For many of us the idea of hunting ruffed grouse goes hand-in-hand with the American woodcock, 39 percent of the audience to be exact. This bird had been known by many names such as the Mud Bat, Timberdoodle, Bog Sucker, Little Russet Fellow, and more. In the Project Upland film Timber Rocket we explore three young brothers’ paths into upland through what they called, well, “Timber Rockets.”
The American woodcock is a migratory bird and falls under federal law. There are two flyways for this wandering soul — the eastern flyway and central flyway. They migrate as far south as Louisiana and as far north as Canada. Woodcock hunting has become the favorite of many bird dog folk; as legendary guide “Earl the Pearl” would put it, “They honor the dogs.”
You can catch the American woodcock in other films such as First Season, Noise by the Fire, Moving Forward, The Reward, The Opportunity, and Because They’re Wild.
Number Four — The Bobwhite Quail
Ruffed grouse were coined “king of the birds” and the bobwhite quail “prince of game birds.” The bobwhite is one of the most iconic symbols of southern upland hunting and in recent years has faced one of the sharpest declines of all game birds. There are stable wild bobwhite populations in many places in the United States and Mexico. Many Project Upland writers and much of our audience are passionate about hunting bobwhite quail on public lands and 31 percent of the community said they pursue bobwhite quail. They are the premiere game bird of private plantation hunting in the South but only occur wild in some establishments.
The bobwhite makes an appearance in several upcoming Project Upland films — wild birds in a film featured in Nebraska, and the film Food and Hunting. The film Plantation Quail explores the world of plantation style hunting on early released birds. And the film Hard Day Riding explores the overlooked culture of African American bird dog trainers in the plantation quail culture.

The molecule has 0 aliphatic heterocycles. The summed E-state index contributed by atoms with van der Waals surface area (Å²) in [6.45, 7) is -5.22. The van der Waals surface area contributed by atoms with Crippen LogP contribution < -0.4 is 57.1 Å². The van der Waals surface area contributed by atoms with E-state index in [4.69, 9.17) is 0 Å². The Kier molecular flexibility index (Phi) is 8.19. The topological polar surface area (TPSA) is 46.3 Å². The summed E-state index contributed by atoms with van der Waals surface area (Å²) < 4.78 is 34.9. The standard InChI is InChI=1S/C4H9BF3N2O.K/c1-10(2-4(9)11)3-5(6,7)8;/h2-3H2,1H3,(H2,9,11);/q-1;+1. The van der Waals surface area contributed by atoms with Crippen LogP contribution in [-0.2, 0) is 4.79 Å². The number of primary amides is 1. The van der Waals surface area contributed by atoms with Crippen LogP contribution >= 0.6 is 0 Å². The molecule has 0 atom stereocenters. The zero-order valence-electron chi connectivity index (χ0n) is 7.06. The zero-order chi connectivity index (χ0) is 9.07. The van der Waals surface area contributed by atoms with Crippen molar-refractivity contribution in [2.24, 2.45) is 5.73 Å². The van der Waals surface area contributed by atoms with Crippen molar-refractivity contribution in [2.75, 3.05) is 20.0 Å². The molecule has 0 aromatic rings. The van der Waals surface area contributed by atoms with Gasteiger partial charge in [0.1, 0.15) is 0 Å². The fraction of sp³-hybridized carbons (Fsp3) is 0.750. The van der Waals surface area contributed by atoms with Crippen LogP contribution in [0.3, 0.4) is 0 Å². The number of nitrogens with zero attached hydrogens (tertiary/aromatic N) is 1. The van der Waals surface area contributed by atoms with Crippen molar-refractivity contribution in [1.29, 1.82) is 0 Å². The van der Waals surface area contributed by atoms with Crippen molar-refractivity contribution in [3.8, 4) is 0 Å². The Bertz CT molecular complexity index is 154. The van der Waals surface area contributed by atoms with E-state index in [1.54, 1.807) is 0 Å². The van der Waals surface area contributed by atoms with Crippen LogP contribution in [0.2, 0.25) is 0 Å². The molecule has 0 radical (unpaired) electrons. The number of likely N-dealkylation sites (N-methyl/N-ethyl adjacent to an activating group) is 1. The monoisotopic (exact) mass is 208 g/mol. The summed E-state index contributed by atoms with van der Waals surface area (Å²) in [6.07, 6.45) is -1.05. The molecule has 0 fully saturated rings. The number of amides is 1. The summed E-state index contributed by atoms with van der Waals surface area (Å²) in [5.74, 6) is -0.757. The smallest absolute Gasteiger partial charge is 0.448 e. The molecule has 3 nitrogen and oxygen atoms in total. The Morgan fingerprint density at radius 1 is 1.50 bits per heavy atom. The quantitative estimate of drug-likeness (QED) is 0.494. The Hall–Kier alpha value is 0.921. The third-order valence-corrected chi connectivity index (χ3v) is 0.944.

Number Five — The Dove
The dove includes many species in the United States, the mourning dove being among the most popular of these migratory birds. Some are even deemed invasive like the Eurasian Collared-Dove which affords generous limitless season in even the summer months. It is said that almost 1 million people pursue dove each season in the United States and 28 percent of the Project Upland audience contributes to that theme. Project Upland has yet to explore this American tradition in film but that is soon to change!
Numbers Six to Ten of the Most Popular Upland Game Birds
As I am sure we are all as curious as I was when this data first came in, we will explore a bit deeper than the top five most popular game birds of North America. Hot on the dove’s heels was the chukar at 22 percent. Yes, I know you chukar folks were foaming at the mouth and yelling blasphemy! This non-native species has a special nickname, “the devils bird,” as the most memorable saying surrounding this pursuit is that “the first time you hunt chukar it’s for fun. After that it’s for revenge.”
The sharp-tailed grouse came to the table at 18 percent; we would have guessed this fine game bird would have come in higher. From there came another non-native species the Hungarian partridge at 13 percent. Then came California quail (or valley quail) at 9 percent and the prairie chicken at 7 percent.
Dead last was the non-native Himalayan snowcock which is only found in the Ruby Mountains of Nevada. And we’re pretty sure that of the four people who cited that they hunted them, three were in our film, Holy Grail.
There are more than 30 upland game bird species in North America. Many if not all of them offer amazing opportunities for good tablefare, fun pursuit, and all worthy of words and mention. Depending on where you find yourself in these vast opportunities there are many adventures to be had in pursuit of the uplands. Whether it’s as obscure as the Chachalaca or one of the many native quail or grouse, we will be sure to find our way to them.
Last modified: August 12, 2019